The source also emphasized that no agreement has been finalized in securing the whistleblower’s testimony, though “discussions continue.” 

“There are simply many logistical factors to take into account that have to be addressed first and everyone is working through them,” the source said. 

Schiff’s office did not respond to a request for comment Tuesday. The Intelligence Committee chairman was spotted Tuesday afternoon in the Capitol, where he and his staff were working out of the secure meeting space used by the panel. But he did not answer reporters’ questions.

Republicans have latched onto the narrative, first floated by The Federalist, a conservative website, that the intelligence community’s inspector general, Michael Atkinson, had quietly lowered the bar last month for whistleblower complaints to allow the submission of secondhand accounts. That claim was debunked — and Atkinson has said he based the complaint on rules drafted in 2018 — but it hasn’t prevented Trump and his congressional allies from pointing to the alleged change as evidence of a brewing political conspiracy against the president. 

“WHO CHANGED THE LONG STANDING WHISTLEBLOWER RULES JUST BEFORE SUBMITTAL OF THE FAKE WHISTLEBLOWER REPORT?” Trump tweeted Monday. “DRAIN THE SWAMP!”

 The dynamics have raised concerns among those lawmakers supporting whistleblower protections that the source of the current complaint will most likely be outed. 

“I hope we can protect this individual's name,” Rep. Will HurdWilliam Ballard HurdLawmakers from both sides of the aisle mourn Cummings Democrats claim new momentum from intelligence watchdog testimony Romney: Trump requesting Biden investigation from China, Ukraine 'wrong and appalling' MORE (R-Texas) told “Face the Nation.” “I find it highly unlikely in this incredibly partisan environment."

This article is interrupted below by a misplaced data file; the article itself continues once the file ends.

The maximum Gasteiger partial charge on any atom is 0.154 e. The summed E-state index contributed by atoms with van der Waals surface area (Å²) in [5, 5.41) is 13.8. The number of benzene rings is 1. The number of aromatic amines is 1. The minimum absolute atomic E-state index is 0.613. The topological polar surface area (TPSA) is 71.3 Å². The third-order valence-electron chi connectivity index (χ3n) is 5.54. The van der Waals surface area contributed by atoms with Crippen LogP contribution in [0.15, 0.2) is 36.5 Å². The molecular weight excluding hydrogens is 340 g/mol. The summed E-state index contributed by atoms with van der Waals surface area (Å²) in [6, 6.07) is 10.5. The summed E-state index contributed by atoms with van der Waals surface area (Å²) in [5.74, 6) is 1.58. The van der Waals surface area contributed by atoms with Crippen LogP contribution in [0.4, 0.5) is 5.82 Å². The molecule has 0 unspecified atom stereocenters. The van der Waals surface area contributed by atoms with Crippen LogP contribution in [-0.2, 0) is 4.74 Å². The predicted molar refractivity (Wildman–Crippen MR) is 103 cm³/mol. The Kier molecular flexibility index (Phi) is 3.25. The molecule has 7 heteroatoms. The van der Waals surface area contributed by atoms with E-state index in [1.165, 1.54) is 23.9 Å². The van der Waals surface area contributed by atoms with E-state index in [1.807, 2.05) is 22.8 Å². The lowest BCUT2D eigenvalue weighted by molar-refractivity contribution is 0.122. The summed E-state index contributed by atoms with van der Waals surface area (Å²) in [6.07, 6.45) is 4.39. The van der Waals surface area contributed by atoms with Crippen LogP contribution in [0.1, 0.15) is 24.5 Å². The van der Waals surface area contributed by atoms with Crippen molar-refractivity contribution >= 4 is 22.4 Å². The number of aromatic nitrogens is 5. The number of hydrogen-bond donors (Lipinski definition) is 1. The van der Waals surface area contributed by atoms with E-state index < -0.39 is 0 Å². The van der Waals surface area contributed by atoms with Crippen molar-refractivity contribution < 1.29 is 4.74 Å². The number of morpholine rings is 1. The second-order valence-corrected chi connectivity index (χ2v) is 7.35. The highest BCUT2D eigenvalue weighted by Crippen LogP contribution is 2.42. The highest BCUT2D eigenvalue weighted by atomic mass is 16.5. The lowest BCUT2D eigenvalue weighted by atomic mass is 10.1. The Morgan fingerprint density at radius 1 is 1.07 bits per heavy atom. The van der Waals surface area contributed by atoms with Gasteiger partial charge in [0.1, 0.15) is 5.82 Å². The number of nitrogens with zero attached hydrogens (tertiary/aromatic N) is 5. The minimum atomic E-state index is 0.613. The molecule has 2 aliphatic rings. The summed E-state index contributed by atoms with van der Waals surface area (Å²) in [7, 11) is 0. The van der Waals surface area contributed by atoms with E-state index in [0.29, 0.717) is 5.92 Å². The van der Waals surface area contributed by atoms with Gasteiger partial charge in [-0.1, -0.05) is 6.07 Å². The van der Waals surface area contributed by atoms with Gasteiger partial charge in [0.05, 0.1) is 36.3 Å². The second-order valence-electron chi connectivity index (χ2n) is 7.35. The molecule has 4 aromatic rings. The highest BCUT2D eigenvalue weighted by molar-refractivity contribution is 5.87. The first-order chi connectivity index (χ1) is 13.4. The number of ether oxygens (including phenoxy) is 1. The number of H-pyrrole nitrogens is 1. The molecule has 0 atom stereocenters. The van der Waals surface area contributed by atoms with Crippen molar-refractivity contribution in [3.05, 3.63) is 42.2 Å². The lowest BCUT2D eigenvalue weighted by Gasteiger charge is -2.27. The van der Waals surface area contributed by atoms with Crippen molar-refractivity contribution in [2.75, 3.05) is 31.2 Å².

Sen. Chuck GrassleyCharles (Chuck) Ernest GrassleyState cites 38 people for violations in Clinton email review Lawmakers from both sides of the aisle mourn Cummings GOP cautions Graham against hauling Biden before Senate MORE (R-Iowa), a longtime champion of whistleblower protections, defended the whistleblower and in a measured statement that did not directly mention Trump, called on all parties — including the media — to protect the source’s identity.

“We should always work to respect whistleblowers’ requests for confidentiality. Any further media reports on the whistleblower’s identity don’t serve the public interest—even if the conflict sells more papers or attracts clicks,” said Grassley, the longest-serving GOP senator and the former Judiciary Committee chairman who has authored many whistleblower-protection laws.  

The New York Times last week came under some criticism for identifying the whistleblower as a CIA official who had been on a temporary work detail at the White House.

“No one should be making judgments or pronouncements without hearing from the whistleblower first and carefully following up on the facts,” Grassley added. “Uninformed speculation wielded by politicians or media commentators as a partisan weapon is counterproductive and doesn’t serve the country.”